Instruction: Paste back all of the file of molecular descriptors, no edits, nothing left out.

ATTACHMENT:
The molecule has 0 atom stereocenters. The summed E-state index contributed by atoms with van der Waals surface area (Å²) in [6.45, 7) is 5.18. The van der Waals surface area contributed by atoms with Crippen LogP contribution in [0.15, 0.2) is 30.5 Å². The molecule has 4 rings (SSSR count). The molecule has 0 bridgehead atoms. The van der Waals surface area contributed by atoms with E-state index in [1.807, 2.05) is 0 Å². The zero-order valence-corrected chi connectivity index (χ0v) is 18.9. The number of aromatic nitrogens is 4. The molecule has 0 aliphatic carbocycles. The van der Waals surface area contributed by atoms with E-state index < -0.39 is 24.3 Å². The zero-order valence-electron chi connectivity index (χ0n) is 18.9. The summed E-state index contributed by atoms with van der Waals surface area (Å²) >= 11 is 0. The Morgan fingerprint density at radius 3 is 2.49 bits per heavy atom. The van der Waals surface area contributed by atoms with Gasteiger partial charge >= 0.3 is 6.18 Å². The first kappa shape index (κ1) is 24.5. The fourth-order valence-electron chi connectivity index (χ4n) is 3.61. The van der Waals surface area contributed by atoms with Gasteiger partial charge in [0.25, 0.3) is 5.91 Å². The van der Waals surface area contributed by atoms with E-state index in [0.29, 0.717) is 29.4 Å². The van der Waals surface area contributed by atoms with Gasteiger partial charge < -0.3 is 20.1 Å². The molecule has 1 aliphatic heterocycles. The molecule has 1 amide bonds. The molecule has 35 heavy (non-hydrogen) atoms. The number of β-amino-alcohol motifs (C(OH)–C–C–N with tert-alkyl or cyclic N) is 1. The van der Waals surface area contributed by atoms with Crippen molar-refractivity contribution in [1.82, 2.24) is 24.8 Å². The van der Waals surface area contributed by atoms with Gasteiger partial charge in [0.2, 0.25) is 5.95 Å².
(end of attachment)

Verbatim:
The molecule has 0 atom stereocenters. The summed E-state index contributed by atoms with van der Waals surface area (Å²) in [6.45, 7) is 5.18. The van der Waals surface area contributed by atoms with Crippen LogP contribution in [0.15, 0.2) is 30.5 Å². The molecule has 4 rings (SSSR count). The molecule has 0 bridgehead atoms. The van der Waals surface area contributed by atoms with E-state index in [1.807, 2.05) is 0 Å². The zero-order valence-corrected chi connectivity index (χ0v) is 18.9. The number of aromatic nitrogens is 4. The molecule has 0 aliphatic carbocycles. The van der Waals surface area contributed by atoms with E-state index < -0.39 is 24.3 Å². The zero-order valence-electron chi connectivity index (χ0n) is 18.9. The summed E-state index contributed by atoms with van der Waals surface area (Å²) >= 11 is 0. The Morgan fingerprint density at radius 3 is 2.49 bits per heavy atom. The van der Waals surface area contributed by atoms with Gasteiger partial charge >= 0.3 is 6.18 Å². The first kappa shape index (κ1) is 24.5. The fourth-order valence-electron chi connectivity index (χ4n) is 3.61. The van der Waals surface area contributed by atoms with Gasteiger partial charge in [0.25, 0.3) is 5.91 Å². The van der Waals surface area contributed by atoms with E-state index in [0.29, 0.717) is 29.4 Å². The van der Waals surface area contributed by atoms with Gasteiger partial charge < -0.3 is 20.1 Å². The molecule has 1 aliphatic heterocycles. The molecule has 1 amide bonds. The molecule has 35 heavy (non-hydrogen) atoms. The number of β-amino-alcohol motifs (C(OH)–C–C–N with tert-alkyl or cyclic N) is 1. The van der Waals surface area contributed by atoms with Crippen molar-refractivity contribution in [1.82, 2.24) is 24.8 Å². The van der Waals surface area contributed by atoms with Gasteiger partial charge in [0.2, 0.25) is 5.95 Å².